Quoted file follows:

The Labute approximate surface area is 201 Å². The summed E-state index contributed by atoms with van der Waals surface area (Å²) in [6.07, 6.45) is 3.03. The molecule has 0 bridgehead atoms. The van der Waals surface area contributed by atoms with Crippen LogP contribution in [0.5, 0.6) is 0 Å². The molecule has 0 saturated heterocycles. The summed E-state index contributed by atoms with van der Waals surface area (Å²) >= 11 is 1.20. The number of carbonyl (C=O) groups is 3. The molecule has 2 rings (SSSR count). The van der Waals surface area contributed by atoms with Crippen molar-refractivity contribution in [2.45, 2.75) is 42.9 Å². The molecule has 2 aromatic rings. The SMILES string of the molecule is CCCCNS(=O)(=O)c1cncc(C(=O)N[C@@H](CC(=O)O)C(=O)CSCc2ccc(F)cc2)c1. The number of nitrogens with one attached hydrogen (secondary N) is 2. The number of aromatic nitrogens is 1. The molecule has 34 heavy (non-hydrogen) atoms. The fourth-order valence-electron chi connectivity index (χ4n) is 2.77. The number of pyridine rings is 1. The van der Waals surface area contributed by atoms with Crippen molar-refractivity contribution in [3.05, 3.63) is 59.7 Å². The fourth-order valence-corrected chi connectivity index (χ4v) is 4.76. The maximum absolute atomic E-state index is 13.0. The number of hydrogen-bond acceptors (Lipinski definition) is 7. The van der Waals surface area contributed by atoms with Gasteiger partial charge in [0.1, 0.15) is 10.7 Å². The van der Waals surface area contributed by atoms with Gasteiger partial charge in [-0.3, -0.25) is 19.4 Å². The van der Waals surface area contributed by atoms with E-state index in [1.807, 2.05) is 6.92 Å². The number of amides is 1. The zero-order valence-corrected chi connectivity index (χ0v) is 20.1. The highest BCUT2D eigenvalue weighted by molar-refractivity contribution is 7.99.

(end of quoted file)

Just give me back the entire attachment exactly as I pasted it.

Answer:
The Labute approximate surface area is 201 Å². The summed E-state index contributed by atoms with van der Waals surface area (Å²) in [6.07, 6.45) is 3.03. The molecule has 0 bridgehead atoms. The van der Waals surface area contributed by atoms with Crippen LogP contribution in [0.5, 0.6) is 0 Å². The molecule has 0 saturated heterocycles. The summed E-state index contributed by atoms with van der Waals surface area (Å²) >= 11 is 1.20. The number of carbonyl (C=O) groups is 3. The molecule has 2 rings (SSSR count). The van der Waals surface area contributed by atoms with Crippen molar-refractivity contribution in [2.45, 2.75) is 42.9 Å². The molecule has 2 aromatic rings. The SMILES string of the molecule is CCCCNS(=O)(=O)c1cncc(C(=O)N[C@@H](CC(=O)O)C(=O)CSCc2ccc(F)cc2)c1. The number of nitrogens with one attached hydrogen (secondary N) is 2. The number of aromatic nitrogens is 1. The molecule has 34 heavy (non-hydrogen) atoms. The fourth-order valence-electron chi connectivity index (χ4n) is 2.77. The number of pyridine rings is 1. The van der Waals surface area contributed by atoms with Crippen molar-refractivity contribution in [3.05, 3.63) is 59.7 Å². The fourth-order valence-corrected chi connectivity index (χ4v) is 4.76. The maximum absolute atomic E-state index is 13.0. The number of hydrogen-bond acceptors (Lipinski definition) is 7. The van der Waals surface area contributed by atoms with Gasteiger partial charge in [0.1, 0.15) is 10.7 Å². The van der Waals surface area contributed by atoms with Gasteiger partial charge in [-0.3, -0.25) is 19.4 Å². The van der Waals surface area contributed by atoms with E-state index in [1.807, 2.05) is 6.92 Å². The number of amides is 1. The zero-order valence-corrected chi connectivity index (χ0v) is 20.1. The highest BCUT2D eigenvalue weighted by molar-refractivity contribution is 7.99.